Bharat Forge sulked in trade on Monday on the back of a weak set of Q3 results with both the auto and industrial businesses seeing a decline. Amit Kalyani, deputy MD of the company shared his views and outlook.
“We are seeing a bottoming out in the domestic market. The bottom has been reached in the commercial vehicles (CV) market, passenger vehicles (PV) market but we are not seeing any big growth coming from these markets. On the global environment, in certain markets like PVs we see good growth. We expect that the business in Q4 will be higher than Q3,” he said.
“Overall the sentiment in the automotive industry in India is not very positive yet. There are a lot of unknowns and overhang. We just have to wait and watch and see what happens. We are in very close dialogue with all our customers both domestically and globally and domestic customers are not willing to give a forecast for anything more than a month to a month and a half,” he added.
In terms of recovery in the North American market, Kalyani said, “I don’t see any further decline in the North American CV space. We expect our PV exports will go up in North America, both in this quarter as well as in the next because we have won a lot of new products. In the CV business for Europe, we expect the business to go up next year because we have again won a lot of new programmes, which are for new products. So it will be additional value per vehicle. So even if the number of vehicles stays the same, we will have additional dollars per vehicle or euros per vehicle"
Kalyani acknowledged a dismal third quarter. "I think this is pretty bad and pretty much our worst quarter. This quarter we have also had an exchange loss of about Rs 15 crore. That has also further impacted our bottomline. We expect that there will be some improvement in the next quarter but it is not going to be very substantial.”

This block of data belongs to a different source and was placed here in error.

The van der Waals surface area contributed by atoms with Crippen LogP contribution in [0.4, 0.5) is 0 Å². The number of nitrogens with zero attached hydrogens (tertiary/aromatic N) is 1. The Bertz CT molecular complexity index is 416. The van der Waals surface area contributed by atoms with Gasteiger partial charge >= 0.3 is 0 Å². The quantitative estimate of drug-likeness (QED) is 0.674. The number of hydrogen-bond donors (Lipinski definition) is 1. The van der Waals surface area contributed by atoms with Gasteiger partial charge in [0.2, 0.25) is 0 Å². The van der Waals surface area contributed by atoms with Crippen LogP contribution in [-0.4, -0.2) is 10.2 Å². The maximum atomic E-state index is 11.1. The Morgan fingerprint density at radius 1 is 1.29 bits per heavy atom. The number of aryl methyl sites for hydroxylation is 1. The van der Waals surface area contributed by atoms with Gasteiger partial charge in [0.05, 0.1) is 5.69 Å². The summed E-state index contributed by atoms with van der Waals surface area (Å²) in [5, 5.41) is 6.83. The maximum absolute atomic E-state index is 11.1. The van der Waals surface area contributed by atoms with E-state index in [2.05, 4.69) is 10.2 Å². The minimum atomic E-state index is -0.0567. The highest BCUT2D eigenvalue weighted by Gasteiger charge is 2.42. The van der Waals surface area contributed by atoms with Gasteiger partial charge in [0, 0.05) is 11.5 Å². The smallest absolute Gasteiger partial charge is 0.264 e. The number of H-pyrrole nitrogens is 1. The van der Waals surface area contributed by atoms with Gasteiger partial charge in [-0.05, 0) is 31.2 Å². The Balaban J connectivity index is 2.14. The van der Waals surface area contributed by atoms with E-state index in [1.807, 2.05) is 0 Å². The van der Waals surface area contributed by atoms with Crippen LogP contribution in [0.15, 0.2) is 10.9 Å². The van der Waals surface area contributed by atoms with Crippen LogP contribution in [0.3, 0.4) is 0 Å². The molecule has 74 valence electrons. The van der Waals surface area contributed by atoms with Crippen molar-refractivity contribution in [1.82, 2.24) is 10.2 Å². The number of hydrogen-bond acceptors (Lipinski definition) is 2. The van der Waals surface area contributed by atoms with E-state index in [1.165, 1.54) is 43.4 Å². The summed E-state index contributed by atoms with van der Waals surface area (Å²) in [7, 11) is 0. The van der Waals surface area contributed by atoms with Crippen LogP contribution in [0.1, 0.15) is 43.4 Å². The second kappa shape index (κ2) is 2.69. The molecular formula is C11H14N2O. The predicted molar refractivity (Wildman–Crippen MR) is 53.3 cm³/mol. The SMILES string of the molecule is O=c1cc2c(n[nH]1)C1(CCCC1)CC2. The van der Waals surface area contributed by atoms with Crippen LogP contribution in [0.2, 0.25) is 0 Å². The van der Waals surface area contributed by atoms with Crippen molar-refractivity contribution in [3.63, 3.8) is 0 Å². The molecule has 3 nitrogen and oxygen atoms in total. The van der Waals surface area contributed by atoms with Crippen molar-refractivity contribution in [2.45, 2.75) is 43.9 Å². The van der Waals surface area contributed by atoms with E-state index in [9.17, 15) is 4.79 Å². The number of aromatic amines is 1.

Speaking about the targets for revenues or for profits by the end of the fiscal, he said, “We are in derived demand business. We can only focus on maximizing our revenue based on what our customers do. What we can do is focus a lot on cost innovation and basically be as efficient as possible. This is pretty much the bottom of the barrel, we should start seeing an upward tick going forward.”
The company is financially on a strong footing. "We have almost Rs 1,900 crore of cash, we have a strong balance sheet, extremely strong technology. We are working with all our customers to see how we can take advantage of global economic scenarios and global other scenarios to see how we can leverage what we have and grow our business,” Kalyani noted.
When asked if it is likely to see any HR related issues in terms of job losses in the sector or in the company, he replied, “As a company we have always been a good corporate citizen, we have tried to be as fair and as good to our team and employees as much as possible. Whenever there are instances like this, you do need to restructure but it will be done in a most humane and in a staggered manner. It is not going to be done abruptly.”